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Pawleys Island: Special needs program runs afoul of zoning

By Charles Swenson
Coastal Observer

A program for special needs children that had planned to move to a Pawleys Island beach house this week is now reviewing its options after receiving a cease and desist letter from the town zoning official.

“The board is meeting. We’ll talk to an attorney,” said Peggy Wheeler-Cribb, founder of the Special Needs Madeline Home Foundation. She planned to bring children from a special needs program she started at First Baptist Church in Georgetown to her home on Pawleys because it has outgrown its existing space.

That house, owned by Wheeler-Cribb’s son, Darwin Wheeler, is zoned for residential use. In a letter last month, the town zoning administrator, told Wheeler the tea room and gift shop fundraising activities of the foundation violated the zoning rules.

Wheeler-Cribb said the teas were all prepared off the island and brought to the house, where guests made a $25 donation. “I don’t even have a stove in the house,” she said.

And the gift shop, set up by her niece, sold donated items, Wheeler-Cribb said.

“These two activities are commercial,” Joanne Ochal, the zoning administrator, wrote last month. She works for Georgetown County, which provides building and zoning services to the town under contract. “You may notice that there are several consignment shops on the Waccamaw Neck and they are all in commercial district, not residential districts.”

Ochal also told Wheeler the Madeline Foundation’s plans for “day care programs, camps, after school programs and respite care” would violate the residential zoning.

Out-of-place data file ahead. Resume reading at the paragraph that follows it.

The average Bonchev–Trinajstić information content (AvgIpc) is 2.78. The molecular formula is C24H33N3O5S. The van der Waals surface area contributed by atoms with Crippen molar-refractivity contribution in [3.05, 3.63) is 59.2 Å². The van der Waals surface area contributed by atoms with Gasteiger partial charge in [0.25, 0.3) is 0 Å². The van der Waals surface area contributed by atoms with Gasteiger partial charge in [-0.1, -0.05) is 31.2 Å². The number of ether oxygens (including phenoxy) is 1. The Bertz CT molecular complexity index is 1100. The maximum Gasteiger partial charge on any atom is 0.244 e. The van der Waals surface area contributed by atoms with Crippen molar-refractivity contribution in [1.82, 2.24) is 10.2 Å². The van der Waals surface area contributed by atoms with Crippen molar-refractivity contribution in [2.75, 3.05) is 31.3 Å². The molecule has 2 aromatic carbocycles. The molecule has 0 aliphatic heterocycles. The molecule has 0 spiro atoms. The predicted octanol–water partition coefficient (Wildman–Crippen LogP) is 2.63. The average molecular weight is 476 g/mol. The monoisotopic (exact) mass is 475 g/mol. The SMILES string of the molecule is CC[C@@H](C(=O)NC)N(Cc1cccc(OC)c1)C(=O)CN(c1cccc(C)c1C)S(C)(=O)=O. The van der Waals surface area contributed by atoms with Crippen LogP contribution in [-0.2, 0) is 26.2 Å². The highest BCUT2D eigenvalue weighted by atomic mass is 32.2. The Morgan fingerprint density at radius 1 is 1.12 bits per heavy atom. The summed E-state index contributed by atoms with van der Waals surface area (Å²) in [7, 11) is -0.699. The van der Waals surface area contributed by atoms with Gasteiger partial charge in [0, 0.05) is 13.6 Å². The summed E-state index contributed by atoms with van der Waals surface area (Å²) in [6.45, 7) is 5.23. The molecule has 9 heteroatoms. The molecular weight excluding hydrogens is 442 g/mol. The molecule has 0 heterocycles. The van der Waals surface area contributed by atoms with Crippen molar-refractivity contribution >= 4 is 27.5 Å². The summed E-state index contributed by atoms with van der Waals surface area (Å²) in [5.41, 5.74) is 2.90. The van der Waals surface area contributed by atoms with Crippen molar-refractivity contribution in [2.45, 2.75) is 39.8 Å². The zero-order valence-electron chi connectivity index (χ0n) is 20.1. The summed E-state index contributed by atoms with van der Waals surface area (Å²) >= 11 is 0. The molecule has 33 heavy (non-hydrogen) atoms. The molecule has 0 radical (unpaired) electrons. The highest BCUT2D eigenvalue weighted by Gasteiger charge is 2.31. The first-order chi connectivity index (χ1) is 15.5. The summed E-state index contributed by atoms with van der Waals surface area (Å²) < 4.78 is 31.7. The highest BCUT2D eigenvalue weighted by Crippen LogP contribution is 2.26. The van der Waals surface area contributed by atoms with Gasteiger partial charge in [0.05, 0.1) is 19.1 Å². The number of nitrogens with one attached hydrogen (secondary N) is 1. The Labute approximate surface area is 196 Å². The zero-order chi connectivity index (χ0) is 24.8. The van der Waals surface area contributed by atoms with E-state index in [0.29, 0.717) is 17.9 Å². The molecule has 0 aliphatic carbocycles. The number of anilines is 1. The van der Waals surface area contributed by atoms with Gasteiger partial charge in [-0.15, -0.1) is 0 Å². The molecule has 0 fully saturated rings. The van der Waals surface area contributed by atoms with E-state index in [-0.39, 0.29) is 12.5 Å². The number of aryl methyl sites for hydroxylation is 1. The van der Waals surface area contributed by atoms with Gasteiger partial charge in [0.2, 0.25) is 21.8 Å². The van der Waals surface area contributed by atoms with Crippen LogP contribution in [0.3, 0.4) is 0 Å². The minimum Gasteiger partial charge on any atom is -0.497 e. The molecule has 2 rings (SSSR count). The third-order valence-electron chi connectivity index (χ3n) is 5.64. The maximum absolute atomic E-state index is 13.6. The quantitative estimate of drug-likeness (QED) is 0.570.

Wheeler-Cribb said her church-based program has been holding camps on the island for 12 years. “They get to play in the ocean and the sand. In the summer, we have family day once a month,” she said.

On her wall, she has a framed copy of a letter from the former owner Zaidee Lee Brawley that outline summer camps for boys and girls held in the summer of 1933. The cost was $45 for two weeks.

The special needs program will involve “a lot less people than we’ve been renting to” during the summer, Wheeler-Cribb said.

The foundation was formed last summer as a nonprofit. Wheeler plans to put the property in the name of the foundation, Wheeler-Cribb said.

The property is the subject of a 2012 foreclosure action by Citibank over a $2 million loan made to Wheeler in 2007 and secured by a mortgage. Wheeler brought a counterclaim saying the bank breached the contract by failing to negotiate loan modifications.

The parties went into state-mandated “foreclosure intervention” in 2013. Last October, the bank got the case restored to the docket saying they could not agree on modifications.

Wheeler-Cribb said she hopes the foreclosure will be resolved with the help of donors to the foundation.

The property is one of four along Myrtle Avenue that have not granted the town a construction easement to move electric and cable television lines underground. Wheeler-Cribb said she and her son are waiting for the transfer of the property to make a decision on the utility easement. It isn’t affected by the town’s decision on the foundation’s activities, she said.

The foundation may move its consignment shop to the mainland. Instead of teas, it is planning a fashion show and a herb class as fundraisers, she said.

“We’re doing some transitioning right now,” Wheeler-Cribb said. It’s possible that wounded veterans could also come within the special needs mission of the Madeline Foundation. “We’re going to consider that,” she said.

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